For Romanians, EU Membership Has Brought Many Things, But Not an End to Corruption

  • Graham Scott

On a cold, dark night in February 2017, the European Union (EU) flag was illuminated in Bucharest’s Victory Square. But this flag was not made of silk flying over a spotlight; rather, it was a flag brought to life by the flashlights and colored paper of 3,000 Romanians who had gathered on the 27th consecutive day of protests.

Citizens came out to demonstrate against the Romanian parliament’s executive order to decriminalize corruption by officials in office for amounts less than $48,500 and halt all pending corruption allegations. Although the government had earlier rescinded the order, Romania still experienced its largest protests since the fall of communism in 1989, peaking at people on February 5. Since February, Romania has experienced successive waves of protest, each time occurring in response to attempts by the Social Democratic Party (PSD)-led government to weaken corruption penalties, anti-corruption efforts and the independence of the judiciary.

IRI’s most recent polling in Romania finds that these protesters are not a vocal minority but a voice of the majority. Our data show that Romanians almost universally see corruption as widespread and at the forefront of their concerns. A drastic 93 percent of respondents answered that corruption is either very or somewhat widespread and it was ranked second in a list of the most urgent problems facing Romania today. Specifically, corruption was most frequently cited as the most important reason democracy is not functioning well in the country.

The problem of corruption looms large in the minds of Romanians, but who do they believe is responsible for addressing it? Are the widespread protests a sign that Romanians feel they need to take matters into their own hands?

While IRI’s polling showed that Romanians see themselves as holding significant responsibility in the fight against corruption, respondents cited the country’s political leadership as the most important party to effectively address corruption. President Klaus Iohannis campaigned on an anti-corruption platform and has largely sided with protesters against the parliament. However, President Iohannis bowed to pressure from the justice minister of the PSD-led government and fired Laura Codruta Kovesi, the head of the National Anticorruption Directorate (DNA) on July 9, shortly after IRI fielded this poll. When asked “what is the most important reason democracy is functioning well in Romania,” a greater number of respondents answered Kovesi and the DNA than the Government and the President combined. While 48 percent of respondents saw fighting corruption as a priority for President Iohannis, only six percent of respondents were satisfied with the way he has handled his job, while a total of 22 percent were not satisfied at all.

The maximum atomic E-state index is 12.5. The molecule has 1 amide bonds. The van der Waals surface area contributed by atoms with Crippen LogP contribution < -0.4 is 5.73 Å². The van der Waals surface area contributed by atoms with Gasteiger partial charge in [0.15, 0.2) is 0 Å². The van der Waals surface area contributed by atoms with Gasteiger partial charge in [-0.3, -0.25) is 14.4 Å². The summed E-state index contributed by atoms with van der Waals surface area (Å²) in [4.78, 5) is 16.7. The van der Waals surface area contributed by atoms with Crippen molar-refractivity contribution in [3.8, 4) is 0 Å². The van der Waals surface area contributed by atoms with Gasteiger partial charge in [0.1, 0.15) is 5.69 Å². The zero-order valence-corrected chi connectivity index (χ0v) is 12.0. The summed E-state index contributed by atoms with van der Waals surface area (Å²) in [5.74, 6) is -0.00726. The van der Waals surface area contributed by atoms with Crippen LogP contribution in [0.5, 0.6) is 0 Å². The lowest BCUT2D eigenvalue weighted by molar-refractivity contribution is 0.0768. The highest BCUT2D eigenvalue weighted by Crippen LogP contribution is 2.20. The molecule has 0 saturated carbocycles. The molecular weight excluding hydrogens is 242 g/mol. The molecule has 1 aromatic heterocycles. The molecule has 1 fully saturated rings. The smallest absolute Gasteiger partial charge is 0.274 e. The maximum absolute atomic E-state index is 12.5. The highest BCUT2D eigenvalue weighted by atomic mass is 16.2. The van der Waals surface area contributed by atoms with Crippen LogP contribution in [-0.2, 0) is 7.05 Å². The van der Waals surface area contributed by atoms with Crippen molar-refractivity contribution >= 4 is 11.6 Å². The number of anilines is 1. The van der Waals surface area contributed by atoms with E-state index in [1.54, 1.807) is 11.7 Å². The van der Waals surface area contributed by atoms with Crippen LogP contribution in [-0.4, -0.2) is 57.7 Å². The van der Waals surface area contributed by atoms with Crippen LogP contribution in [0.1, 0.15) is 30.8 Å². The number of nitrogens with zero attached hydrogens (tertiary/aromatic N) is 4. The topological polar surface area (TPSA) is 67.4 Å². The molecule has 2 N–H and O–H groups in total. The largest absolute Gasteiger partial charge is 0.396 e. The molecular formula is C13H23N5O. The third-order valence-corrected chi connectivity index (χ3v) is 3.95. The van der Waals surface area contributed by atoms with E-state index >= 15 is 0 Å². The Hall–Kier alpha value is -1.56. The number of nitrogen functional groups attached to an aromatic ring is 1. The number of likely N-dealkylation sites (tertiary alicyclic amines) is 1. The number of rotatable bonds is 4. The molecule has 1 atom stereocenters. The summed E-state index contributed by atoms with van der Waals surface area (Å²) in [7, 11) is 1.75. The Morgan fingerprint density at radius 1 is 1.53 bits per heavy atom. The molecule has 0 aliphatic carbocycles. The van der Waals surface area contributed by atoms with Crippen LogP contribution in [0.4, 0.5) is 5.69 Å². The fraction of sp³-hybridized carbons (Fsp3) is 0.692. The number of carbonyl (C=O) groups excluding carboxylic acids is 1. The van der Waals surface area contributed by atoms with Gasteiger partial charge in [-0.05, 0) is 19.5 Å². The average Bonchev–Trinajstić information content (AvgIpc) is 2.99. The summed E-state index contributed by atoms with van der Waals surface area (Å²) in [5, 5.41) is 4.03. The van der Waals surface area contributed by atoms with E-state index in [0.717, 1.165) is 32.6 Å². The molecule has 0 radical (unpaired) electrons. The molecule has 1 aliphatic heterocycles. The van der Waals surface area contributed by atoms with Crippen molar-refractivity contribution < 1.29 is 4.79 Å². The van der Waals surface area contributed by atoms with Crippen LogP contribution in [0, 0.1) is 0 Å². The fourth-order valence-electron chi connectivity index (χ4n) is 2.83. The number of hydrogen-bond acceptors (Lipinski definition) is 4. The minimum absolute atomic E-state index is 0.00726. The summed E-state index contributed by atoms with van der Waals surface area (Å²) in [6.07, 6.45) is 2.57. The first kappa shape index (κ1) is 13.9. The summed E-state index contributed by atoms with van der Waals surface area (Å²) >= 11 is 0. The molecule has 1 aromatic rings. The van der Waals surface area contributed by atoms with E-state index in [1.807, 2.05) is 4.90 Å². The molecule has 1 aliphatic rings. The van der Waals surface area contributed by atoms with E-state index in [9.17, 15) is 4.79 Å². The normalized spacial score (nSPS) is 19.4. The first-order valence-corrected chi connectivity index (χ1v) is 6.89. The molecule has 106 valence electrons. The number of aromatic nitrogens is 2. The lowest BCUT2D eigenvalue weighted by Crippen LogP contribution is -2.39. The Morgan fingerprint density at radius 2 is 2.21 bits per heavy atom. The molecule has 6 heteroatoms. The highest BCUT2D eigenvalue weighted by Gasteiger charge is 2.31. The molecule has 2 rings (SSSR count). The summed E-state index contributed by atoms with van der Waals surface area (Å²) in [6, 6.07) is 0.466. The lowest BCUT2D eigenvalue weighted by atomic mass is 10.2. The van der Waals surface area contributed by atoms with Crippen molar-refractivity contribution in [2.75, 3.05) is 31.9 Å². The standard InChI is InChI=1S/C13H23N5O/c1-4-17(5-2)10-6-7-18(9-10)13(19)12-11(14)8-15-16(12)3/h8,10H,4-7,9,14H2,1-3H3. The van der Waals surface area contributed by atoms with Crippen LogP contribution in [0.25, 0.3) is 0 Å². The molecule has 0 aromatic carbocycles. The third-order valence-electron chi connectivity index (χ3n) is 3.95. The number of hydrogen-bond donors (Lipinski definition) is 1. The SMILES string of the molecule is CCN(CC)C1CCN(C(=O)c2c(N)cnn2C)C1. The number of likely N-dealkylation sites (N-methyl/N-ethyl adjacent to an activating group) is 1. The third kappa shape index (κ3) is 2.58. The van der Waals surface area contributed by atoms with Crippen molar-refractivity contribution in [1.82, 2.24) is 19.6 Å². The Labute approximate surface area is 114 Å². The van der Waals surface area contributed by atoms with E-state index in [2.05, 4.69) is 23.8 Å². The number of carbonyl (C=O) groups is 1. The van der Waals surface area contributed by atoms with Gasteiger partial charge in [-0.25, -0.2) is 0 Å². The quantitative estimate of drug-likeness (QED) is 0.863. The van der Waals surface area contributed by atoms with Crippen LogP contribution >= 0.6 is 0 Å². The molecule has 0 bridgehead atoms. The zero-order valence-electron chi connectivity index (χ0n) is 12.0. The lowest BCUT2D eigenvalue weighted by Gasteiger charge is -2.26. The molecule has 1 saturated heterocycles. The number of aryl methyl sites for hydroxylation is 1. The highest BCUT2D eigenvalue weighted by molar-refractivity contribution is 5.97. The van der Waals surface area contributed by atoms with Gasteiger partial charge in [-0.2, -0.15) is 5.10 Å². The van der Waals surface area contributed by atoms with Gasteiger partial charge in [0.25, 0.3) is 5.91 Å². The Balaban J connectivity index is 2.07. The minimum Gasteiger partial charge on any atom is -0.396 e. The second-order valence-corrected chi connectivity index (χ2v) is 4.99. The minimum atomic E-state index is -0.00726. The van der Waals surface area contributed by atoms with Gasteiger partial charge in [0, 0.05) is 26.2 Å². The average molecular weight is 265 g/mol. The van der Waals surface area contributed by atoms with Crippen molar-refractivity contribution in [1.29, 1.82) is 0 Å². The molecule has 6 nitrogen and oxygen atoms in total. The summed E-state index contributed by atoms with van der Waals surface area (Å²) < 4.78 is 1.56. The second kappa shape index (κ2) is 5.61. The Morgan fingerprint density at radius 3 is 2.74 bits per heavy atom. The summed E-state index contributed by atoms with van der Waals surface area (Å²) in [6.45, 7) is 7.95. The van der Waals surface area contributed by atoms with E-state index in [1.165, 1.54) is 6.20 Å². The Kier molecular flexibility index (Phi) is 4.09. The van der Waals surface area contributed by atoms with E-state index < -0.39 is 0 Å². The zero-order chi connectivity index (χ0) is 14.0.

Romanians also see the government as a whole failing to tackle corruption. In IRI’s poll, 86 percent of respondents answered that the government is not doing enough to tackle corruption. In sum, Romanians believe the institutions they see as most capable of addressing corruption as having largely abdicated their responsibility.

Romania is ranked by Transparency International as one of the most corrupt EU member states. Protesters’ use of EU flags in marches suggests their frustration with the juxtaposition of the Union’s principles of judicial independence with the widespread government corruption they see in Romania. The people on the streets seem to be asking, “why can’t our country look more like the rest of the EU?” Indeed, IRI data indicates that a majority of Romanians are western oriented. Sixty-nine percent of respondents strongly agree that Romania’s interests are best served by maintaining strong relations with the EU, while only 35 percent answered the same for Russia. Similarly, 85 percent of respondents said EU membership is a good thing for Romania.

A majority of respondents cited economic funds and opportunities as the greatest benefits EU membership brings to the country, although 24 percent of respondents did select “provides a counterweight for more democracy in the country” as either their first or second choice. More than just perception, the EU 7.630 billion euros in Romania during 2016. Such funding includes programs targeted at lowering youth unemployment, supporting farmers and modernizing infrastructure.

Much as the twinkling blue and yellow lights of the 3,000-strong EU flag glimmered through that dark night in February 2017, the benefits of EU membership continue to permeate the darkness of Romania’s corruption. However, with corruption continuing after ten years of EU membership, Romanians may not see the light much longer. It is up to the EU and Western states to continue to pressure the Romanian government from the outside as protesters work from the inside to end the country’s corruption. Success will lead to greater prosperity and an uncompromised democracy for Romanians, while the West will gain a closer Eastern European partner in an increasingly uncertain neighborhood.

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